28 In London, the paintings show, he puts on aristocratic airs, wearing the right wigs and expensive clothing. No tools of the printer’s trade (a printer’s measure or apron) appear in them. In 1762, Mason Chamberlin portrayed a be-wigged Franklin, sitting at his desk during a thunderstorm, quill pen in hand, a manuscript nearby, working on a scientific experiment (Figure 2). Outside his his window, a storm destroys a house and a steeple. Franklin’s chimney sports a lightning rod; he listens to hear the two bells (near his chair in the top left corner) attached to the rod ring when lightning strikes. A year later, he made a replica of the painting for William Franklin, Benjamin’s son; the painting later served as the Figure 3 (left) David Martin, 1767 (Franklin’s copy), Pennsylvania Academy of the Fine Arts, Philadelphia . Source:; Figure 4 (right): David

Martin, portrait of Franklin, original version, National Portrait Gallery, London. Source:

basis for a medal. This image of the scientist at work was so popular that Edward Fisher turned it into a black and white mezzotint engraving, brighter than the original. Hundreds circulated, in both England and America; new prints appeared from 1763through 1781. In 1773, a reproduction appeared as the frontispiece to the third French edition of Franklin’s works. Beneath the image, the editor explained that Franklin had “torn fire from the heavens” and “made the arts flourish in the wilderness,” making Franklin the natural man of America, rather than a cosmopolitan intellectual.29 David Martin’s 1767 London oil painting shows Franklin in a more aristocratic pose. Wearing an elaborate blue suit, with gold braids and sports the “physical” wig of intellectuals, Franklin reads a manuscript (Figures 3-4).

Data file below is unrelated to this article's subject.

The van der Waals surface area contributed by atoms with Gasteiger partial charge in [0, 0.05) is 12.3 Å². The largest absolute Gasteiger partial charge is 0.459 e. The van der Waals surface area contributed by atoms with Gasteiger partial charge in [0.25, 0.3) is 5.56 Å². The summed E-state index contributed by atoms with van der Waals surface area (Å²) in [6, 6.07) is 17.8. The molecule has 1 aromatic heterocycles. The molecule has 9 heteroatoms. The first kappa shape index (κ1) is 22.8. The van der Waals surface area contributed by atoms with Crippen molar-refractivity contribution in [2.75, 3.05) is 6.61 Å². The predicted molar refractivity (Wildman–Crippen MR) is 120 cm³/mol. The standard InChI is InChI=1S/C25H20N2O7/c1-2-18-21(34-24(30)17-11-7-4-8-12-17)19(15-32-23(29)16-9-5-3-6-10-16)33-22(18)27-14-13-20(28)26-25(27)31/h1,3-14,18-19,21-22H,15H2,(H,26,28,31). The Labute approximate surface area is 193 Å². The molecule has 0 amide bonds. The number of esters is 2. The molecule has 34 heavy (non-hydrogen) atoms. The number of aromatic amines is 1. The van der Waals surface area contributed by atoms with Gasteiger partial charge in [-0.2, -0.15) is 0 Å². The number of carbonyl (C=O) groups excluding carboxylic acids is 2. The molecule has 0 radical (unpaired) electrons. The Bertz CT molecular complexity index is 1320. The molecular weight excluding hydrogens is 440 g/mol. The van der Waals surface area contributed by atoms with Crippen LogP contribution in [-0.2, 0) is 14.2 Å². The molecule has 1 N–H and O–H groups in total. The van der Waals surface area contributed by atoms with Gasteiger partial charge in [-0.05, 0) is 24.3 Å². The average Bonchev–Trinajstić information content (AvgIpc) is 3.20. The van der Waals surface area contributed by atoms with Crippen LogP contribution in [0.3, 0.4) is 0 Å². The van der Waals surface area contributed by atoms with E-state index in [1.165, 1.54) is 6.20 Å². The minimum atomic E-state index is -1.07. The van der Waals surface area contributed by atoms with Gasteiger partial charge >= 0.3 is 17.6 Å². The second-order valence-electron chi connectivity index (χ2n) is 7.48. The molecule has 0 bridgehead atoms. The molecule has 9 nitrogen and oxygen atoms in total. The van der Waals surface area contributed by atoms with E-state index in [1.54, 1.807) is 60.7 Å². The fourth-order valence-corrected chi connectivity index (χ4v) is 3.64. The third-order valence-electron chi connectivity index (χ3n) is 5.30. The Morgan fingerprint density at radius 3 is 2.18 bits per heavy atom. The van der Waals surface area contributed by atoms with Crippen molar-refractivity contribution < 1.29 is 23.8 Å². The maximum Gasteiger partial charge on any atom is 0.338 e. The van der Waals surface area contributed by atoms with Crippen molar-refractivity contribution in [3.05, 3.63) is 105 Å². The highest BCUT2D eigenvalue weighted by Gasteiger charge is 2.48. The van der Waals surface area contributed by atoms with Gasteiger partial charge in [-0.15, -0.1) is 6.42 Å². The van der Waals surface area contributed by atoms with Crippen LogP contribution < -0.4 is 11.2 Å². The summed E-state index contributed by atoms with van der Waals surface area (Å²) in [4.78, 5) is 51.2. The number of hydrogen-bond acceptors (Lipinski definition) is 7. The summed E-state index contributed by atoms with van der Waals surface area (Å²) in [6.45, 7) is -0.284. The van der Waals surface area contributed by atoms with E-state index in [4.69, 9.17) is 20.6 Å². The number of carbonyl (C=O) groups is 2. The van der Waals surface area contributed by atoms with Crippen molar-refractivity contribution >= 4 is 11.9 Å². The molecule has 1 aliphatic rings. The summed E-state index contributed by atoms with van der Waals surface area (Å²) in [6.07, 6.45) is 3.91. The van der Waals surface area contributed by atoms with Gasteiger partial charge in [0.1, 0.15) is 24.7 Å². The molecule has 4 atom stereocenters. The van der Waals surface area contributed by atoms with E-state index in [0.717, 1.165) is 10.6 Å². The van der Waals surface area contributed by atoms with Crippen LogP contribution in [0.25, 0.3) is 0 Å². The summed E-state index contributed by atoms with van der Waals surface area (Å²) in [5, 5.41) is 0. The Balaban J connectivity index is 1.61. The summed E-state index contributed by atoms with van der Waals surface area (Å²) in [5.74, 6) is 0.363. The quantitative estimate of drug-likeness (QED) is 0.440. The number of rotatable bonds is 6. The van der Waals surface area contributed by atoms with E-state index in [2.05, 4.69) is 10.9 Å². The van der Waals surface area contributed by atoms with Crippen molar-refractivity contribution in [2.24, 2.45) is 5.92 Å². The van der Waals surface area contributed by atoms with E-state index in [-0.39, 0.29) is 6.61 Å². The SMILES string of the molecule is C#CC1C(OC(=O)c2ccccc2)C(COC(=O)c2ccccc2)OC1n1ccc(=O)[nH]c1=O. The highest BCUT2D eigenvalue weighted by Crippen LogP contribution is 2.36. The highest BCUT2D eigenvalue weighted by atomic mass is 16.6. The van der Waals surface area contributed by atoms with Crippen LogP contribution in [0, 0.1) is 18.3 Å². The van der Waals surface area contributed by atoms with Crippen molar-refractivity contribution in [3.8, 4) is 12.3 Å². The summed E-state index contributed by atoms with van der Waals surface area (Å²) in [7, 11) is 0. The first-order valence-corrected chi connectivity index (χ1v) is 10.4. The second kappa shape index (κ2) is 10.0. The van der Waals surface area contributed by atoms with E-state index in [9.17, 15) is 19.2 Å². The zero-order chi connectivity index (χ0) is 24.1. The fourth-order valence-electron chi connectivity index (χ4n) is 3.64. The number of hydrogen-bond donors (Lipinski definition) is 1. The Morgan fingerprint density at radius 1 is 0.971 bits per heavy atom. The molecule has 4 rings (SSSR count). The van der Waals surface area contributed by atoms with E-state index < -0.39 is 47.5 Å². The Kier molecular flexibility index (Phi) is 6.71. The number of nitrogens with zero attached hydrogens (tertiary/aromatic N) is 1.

A bust of Isaac Newton, recently completed by Louis Francois Roubiliac, stands next to the desk. The painting thus represents him as a great scientist, perhaps the equal of Newton. The original painting (Figure 4) portrays Franklin sitting in a carved and gilded chair, a touch that symbolized holding high office and thereby accentuates his aristocratic identity. But Franklin, who held no major office at the time , disliked this ostentatious touch; when he ordered a replica, he asked Martin to cover the chair with an elegant but simple red cloth (Figure 3).

Far a quarter-century, Martin and other artists often copied this version. Publishers released black-and white engraved prints in the late eighteenth and early nineteenth centuries, which further softened the portrait’s aristocratic demeanor and that engraved image appeared on tavern signs as well.30 While in Paris, seeking French aid for the fledgling republic, however, Franklin pretended to be a rustic American. During his

November 1776 Atlantic voyage, he had worn a formless fur cap to ward off the cold and kept it on in chilly France. When he saw that it captured the French public’s imagination, he wore the cap, his “badge of homespun purity and virtue” in Paris, both outdoors and indoors, becoming in Walter Isaccson’s phrase, a “noble frontier philosopher and simple backwoods sage.” He did take it off when granted an audience with Louis XVI, but he kept in character, wearing his own hair, his bifocals, a simple brown suit and carrying a white hat. Without either wig or sword, he looked like a prosperous French farmer, not a diplomat. Franklin knew he was putting on a show. He didn’t wear the fur hat at home; and he wrote Emma Thompson, imagine me, “very plainly dress’d, wearing my thin grey strait Hair that peeps out under my only Coiffure, a fine Fur Cap, which comes down to my Forehead almost to my Spectacles. Think how this must appear to the power’d heads of Paris.”